I think Sheed goes for 30 tomorrow.

Three things

January 10, 2008

1. The Falcons want Pete Carroll to be their coach. Why would they want him and why would he want the job? Big-time college coaches make crazy money now, and it’s so much easier to win at the college level. Carroll was bad in two NFL jobs before, and I doubt he’s gotten much better by being away from the league for so long. Maybe Carroll is using this to get USC to pay him better—that’s all I got for a rationale. (Also, Atlanta just hired a college guy and look how that turned out. College football is to pro football as bike riding is to the Tour de France. And steroids aren’t too helpful for coaches.)

2. The Pistons looked horrible last night against the Mavs. But that happens, especially on the road. My biggest question for Flip—why didn’t you get the bench more involved considering how cold everyone was? Herrmann came in at the end of the first half and completely shut down Dirk. Then he’s benched all third quarter while Dirk goes five for five and puts the game away. We’ve got good bench guys—get them in there.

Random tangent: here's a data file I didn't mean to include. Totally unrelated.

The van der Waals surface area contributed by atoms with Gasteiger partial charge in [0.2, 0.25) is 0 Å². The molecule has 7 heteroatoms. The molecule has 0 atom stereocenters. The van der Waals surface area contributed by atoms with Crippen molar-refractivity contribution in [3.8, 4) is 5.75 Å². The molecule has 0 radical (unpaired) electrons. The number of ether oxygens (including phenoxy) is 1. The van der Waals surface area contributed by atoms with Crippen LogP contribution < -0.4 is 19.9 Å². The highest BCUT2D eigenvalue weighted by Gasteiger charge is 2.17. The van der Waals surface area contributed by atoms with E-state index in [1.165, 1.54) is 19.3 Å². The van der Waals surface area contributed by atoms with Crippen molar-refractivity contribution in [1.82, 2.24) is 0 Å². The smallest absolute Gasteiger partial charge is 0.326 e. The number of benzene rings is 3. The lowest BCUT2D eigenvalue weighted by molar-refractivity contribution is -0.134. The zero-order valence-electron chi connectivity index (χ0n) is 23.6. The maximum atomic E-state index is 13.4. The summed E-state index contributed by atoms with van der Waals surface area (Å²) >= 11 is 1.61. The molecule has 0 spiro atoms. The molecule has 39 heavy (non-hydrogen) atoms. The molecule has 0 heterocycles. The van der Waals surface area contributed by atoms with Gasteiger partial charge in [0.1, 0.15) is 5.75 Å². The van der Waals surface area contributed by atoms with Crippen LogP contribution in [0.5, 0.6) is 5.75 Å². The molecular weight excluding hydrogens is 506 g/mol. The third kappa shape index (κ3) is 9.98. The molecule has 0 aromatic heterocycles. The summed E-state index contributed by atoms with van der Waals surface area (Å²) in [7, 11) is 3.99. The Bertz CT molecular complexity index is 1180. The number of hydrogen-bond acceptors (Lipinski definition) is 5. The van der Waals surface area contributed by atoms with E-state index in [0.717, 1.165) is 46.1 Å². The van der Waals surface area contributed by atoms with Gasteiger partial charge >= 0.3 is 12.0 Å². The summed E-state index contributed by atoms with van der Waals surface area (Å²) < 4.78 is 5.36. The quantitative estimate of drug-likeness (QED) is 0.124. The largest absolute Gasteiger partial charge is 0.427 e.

3. The Celtics lost last night, and the crowd was SHOCKED. SHOCKED!

It’s definitely a pet peeve of mine when people completely overreact to one regular season loss. The great thing about pro sports is that the talent differential between teams isn’t as extreme as at the college level. The Bobcats at their best are going to be mediocre over the course of this season, but they still feature a few of the basketball players in the world. It’s not shockshockshocking that they might beat a good team now and again.

Quick thoughts on Stones-Celtics part 2

January 5, 2008

First of all, most of all: watching the Stones with the other team’s announcers is always horrible.

These two teams are very close to each other, and you don’t expect to have the game decided by Big Baby Davis. At least decided in favor of the Celtics. The Pistons can’t win if the Celtics’ bench outplays ours.

You have to give Boston credit for winning big games at home. Or in Detroit with a corpse-like crowd.

Bbbbbbbbillups

December 20, 2007